Sandy Springs is considering building a new “cultural center” that would house local groups, and possibly the new Holocaust memorial required by the state, at an undetermined location near City Springs. Groups interested in moving in include Visit Sandy Springs, the Sandy Springs Perimeter Chamber of Commerce, the Georgia Commission on the Holocaust and its local Anne Frank exhibit, according to the city.
The center would expand on the city’s goal to bring more arts and culture to the city, which was called for in its City Springs district plan, City Manager John McDonough said at the City Council’s Nov. 6 meeting. The center would also include a gallery space, which has been previously proposed for the City Springs lobby.
The exact location has not been determined, but is planned to be “within a block or two” of City Springs, McDonough said.
The city would provide the land for the building and would take the lead on identifying and hiring an architect and contractor to design and build it. It would also maintain the exterior of the building and property and provide security.
The organizations using space in the building would be required to pay a portion of the design and construction of the building, as well as part of the cost to run the building.
The state legislature passed earlier this year a measure calling for the Holocaust Commission to design and build a Holocaust memorial somewhere in the state. The cultural center could be the right place for that, Mayor Rusty Paul said. Councilmember Andy Bauman serves on the commission board.
“We think that Sandy Springs is the ideal location for this,” Paul said.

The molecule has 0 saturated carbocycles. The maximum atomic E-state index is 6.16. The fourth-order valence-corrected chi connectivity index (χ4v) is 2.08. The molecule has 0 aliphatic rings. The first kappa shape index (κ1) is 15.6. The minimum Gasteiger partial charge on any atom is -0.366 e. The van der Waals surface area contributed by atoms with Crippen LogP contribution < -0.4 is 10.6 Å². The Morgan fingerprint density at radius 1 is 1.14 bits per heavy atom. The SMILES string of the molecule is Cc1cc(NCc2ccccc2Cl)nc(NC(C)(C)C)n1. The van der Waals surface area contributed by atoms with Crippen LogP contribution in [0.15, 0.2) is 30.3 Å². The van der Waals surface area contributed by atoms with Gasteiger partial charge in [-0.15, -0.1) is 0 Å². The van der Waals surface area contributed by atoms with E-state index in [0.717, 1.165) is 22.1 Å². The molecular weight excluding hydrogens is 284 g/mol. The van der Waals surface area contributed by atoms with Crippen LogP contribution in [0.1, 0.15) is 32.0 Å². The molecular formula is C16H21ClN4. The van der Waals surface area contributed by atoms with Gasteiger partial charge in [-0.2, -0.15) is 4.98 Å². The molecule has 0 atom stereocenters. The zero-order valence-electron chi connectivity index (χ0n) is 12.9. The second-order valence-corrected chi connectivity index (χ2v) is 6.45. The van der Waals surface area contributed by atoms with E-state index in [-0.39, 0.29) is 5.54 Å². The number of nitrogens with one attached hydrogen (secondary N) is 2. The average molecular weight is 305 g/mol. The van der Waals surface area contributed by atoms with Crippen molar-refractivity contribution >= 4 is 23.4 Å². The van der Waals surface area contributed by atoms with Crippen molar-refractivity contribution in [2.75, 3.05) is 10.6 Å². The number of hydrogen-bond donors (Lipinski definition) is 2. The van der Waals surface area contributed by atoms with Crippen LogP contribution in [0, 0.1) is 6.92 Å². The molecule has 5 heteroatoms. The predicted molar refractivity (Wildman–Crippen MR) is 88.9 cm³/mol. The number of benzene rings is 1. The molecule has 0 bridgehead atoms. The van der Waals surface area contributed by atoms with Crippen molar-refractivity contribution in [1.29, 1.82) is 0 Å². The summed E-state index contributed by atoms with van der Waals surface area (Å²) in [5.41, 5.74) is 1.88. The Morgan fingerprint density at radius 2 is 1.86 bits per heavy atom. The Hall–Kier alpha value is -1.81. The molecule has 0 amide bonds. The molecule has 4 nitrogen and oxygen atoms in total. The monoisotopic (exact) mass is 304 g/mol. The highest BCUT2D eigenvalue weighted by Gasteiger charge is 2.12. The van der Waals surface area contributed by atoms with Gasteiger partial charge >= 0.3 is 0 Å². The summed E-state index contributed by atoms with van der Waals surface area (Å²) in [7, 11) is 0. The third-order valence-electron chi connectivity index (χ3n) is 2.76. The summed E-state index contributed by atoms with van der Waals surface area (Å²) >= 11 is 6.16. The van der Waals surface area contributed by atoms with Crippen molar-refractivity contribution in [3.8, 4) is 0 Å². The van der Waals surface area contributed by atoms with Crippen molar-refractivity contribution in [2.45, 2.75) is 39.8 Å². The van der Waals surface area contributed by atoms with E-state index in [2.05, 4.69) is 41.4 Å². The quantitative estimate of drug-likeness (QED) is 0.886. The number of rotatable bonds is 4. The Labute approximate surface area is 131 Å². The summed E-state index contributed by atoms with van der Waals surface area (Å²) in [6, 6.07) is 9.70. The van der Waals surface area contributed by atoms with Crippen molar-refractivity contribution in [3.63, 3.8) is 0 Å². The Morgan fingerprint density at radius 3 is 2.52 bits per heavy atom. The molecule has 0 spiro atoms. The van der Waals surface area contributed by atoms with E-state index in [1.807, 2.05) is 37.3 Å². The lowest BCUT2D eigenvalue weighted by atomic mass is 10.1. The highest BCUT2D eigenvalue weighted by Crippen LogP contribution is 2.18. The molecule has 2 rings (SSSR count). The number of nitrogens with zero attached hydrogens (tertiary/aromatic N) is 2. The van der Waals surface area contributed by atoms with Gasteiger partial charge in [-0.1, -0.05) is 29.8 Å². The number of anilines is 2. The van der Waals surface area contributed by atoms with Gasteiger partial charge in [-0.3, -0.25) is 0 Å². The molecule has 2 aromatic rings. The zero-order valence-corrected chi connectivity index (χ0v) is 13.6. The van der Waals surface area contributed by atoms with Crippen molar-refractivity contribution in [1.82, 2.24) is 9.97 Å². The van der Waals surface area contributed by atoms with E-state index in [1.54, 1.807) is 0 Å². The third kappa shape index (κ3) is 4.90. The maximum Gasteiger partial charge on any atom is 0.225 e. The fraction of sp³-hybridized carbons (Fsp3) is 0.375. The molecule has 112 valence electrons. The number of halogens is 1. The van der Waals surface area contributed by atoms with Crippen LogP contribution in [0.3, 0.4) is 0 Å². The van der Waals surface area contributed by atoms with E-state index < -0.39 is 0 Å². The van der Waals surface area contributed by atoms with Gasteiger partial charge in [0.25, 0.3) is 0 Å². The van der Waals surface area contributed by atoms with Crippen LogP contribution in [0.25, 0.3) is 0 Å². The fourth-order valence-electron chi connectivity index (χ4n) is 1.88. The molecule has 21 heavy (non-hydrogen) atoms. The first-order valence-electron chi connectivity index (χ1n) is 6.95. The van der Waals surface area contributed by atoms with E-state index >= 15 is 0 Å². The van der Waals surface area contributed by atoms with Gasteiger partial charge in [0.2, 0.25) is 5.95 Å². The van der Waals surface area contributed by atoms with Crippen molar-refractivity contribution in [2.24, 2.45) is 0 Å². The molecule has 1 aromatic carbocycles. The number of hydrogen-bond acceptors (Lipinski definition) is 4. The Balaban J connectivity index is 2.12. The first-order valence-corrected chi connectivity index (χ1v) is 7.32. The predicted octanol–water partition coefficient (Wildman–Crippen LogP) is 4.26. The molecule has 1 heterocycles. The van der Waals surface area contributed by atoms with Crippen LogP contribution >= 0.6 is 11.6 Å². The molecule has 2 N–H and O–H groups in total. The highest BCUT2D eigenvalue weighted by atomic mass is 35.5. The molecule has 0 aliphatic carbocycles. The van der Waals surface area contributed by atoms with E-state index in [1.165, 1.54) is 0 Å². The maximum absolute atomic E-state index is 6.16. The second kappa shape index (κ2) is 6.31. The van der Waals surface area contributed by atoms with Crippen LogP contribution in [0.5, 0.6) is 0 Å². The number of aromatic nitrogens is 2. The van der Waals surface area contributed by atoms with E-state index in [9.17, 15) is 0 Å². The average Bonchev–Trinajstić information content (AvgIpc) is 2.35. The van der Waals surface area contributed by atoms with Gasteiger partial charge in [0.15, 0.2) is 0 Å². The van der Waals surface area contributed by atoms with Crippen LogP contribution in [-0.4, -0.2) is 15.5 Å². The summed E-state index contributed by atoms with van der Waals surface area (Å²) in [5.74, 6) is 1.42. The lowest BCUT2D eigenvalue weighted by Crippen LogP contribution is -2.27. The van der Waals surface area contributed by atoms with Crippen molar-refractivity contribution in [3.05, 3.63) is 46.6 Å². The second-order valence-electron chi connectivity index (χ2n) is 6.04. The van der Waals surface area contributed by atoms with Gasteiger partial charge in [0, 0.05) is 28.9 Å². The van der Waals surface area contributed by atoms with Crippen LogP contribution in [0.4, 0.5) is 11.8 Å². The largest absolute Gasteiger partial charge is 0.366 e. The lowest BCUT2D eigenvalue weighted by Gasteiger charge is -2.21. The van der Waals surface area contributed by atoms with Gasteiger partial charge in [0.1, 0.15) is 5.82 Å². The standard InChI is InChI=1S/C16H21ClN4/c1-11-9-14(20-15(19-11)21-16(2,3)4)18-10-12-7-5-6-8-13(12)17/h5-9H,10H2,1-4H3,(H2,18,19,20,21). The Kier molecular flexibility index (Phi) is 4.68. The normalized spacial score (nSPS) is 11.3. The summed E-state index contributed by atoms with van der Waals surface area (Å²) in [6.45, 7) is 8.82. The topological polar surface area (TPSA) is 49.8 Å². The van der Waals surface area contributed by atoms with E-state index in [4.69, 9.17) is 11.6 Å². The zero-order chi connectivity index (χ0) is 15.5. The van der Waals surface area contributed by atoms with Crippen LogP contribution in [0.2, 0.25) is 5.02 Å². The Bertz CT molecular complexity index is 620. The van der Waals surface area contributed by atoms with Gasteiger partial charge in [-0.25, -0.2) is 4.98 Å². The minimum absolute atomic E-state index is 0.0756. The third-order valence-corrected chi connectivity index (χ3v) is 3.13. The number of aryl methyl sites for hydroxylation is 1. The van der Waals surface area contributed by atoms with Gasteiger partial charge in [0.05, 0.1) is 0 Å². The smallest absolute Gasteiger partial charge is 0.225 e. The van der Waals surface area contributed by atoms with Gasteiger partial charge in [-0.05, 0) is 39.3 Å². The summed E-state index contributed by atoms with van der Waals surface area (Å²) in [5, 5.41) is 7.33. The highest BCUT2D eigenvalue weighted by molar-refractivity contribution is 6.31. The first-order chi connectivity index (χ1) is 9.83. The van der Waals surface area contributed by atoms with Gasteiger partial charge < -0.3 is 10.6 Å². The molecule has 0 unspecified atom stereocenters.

Rep. Deborah Silcox, who represents Sandy Springs and sponsored the House version of the bill, previously said she hoped the memorial could be located in the city, possibly alongside the Anne Frank exhibit.
Sandy Springs has a significant Jewish population, and the police department would be adequate to provide extra security needed, Paul said.
“We think it will be a very positive thing for the community,” Paul said.
The center would also provide a better location for the state’s Anne Frank exhibit, called “Anne Frank in the World,” which is currently in a “woefully inadequate” space in the Parkside Shopping Center at 5920 Roswell Road, Paul said.
“We have one of the few Anne Frank exhibits outside Amsterdam and it is not in a very good space right now,” he said.
The city has supported the exhibit with city funds and wants to see it in a better space, he said.
“It’s a relationship our community has tremendous pride in,” he said.
Paul also pointed to late founding Mayor Eva Galambos’ strong support and ties to the Anne Frank exhibit and Holocaust commission as a reason to build the center and encourage the building of the memorial in the city.
Visit Sandy Springs in 2016 considered moving its offices and welcome center from its suite in the Parkside Shopping Center into a new, standalone building. Moving the Anne Frank exhibit into the new building was also considered.
Sharon Kraun, the city spokesperson, said the city had been discussing a potential cultural center for about two years.
Spruill Center for the Arts, which is considering expanding beyond its facilities in Dunwoody, said it was offered space in an arts or community center by a Sandy Springs official. Kraun said she had no knowledge of space being offered to Spruill.
The Georgia Commission on the Holocaust and Visit Sandy Springs, also known as Sandy Springs Hospitality and Tourism, have both signed agreements to work with the city on the center. The Chamber is reviewing the agreement, the city said.
No specific locations were discussed. The city last year purchased a property at 140 Hilderbrand Drive, partly for a streetscape project and partly to bank land for a possible future redevelopment between City Springs and Heritage Sandy Springs, that is within the range of potential locations.
The city has already selected architecture firm Houser Walker, which designed the Alpharetta Arts Center, the city presentation said. The city expects to hold an open house with the designers in 30 to 45 days.
An initial concept and budget is expected to be presented to the City Council at its January retreat.